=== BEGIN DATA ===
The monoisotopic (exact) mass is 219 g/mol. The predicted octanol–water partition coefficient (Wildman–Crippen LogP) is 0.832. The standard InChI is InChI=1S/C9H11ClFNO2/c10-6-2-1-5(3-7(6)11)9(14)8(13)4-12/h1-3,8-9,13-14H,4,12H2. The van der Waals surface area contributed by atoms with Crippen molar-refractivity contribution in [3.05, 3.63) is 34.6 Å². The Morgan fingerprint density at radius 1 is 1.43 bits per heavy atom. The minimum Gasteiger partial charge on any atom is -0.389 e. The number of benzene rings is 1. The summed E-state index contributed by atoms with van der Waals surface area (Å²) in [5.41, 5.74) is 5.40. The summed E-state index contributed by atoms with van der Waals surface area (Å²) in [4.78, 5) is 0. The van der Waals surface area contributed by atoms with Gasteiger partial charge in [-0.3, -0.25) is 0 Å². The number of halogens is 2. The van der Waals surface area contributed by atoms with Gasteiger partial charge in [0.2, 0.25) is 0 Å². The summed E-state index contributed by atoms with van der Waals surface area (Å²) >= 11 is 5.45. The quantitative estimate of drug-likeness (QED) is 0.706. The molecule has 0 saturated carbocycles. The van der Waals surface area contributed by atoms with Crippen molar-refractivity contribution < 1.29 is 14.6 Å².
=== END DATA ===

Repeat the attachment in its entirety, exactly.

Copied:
The monoisotopic (exact) mass is 219 g/mol. The predicted octanol–water partition coefficient (Wildman–Crippen LogP) is 0.832. The standard InChI is InChI=1S/C9H11ClFNO2/c10-6-2-1-5(3-7(6)11)9(14)8(13)4-12/h1-3,8-9,13-14H,4,12H2. The van der Waals surface area contributed by atoms with Crippen molar-refractivity contribution in [3.05, 3.63) is 34.6 Å². The Morgan fingerprint density at radius 1 is 1.43 bits per heavy atom. The minimum Gasteiger partial charge on any atom is -0.389 e. The number of benzene rings is 1. The summed E-state index contributed by atoms with van der Waals surface area (Å²) in [5.41, 5.74) is 5.40. The summed E-state index contributed by atoms with van der Waals surface area (Å²) in [4.78, 5) is 0. The van der Waals surface area contributed by atoms with Gasteiger partial charge in [-0.3, -0.25) is 0 Å². The number of halogens is 2. The van der Waals surface area contributed by atoms with Gasteiger partial charge in [0.2, 0.25) is 0 Å². The summed E-state index contributed by atoms with van der Waals surface area (Å²) >= 11 is 5.45. The quantitative estimate of drug-likeness (QED) is 0.706. The molecule has 0 saturated carbocycles. The van der Waals surface area contributed by atoms with Crippen molar-refractivity contribution < 1.29 is 14.6 Å².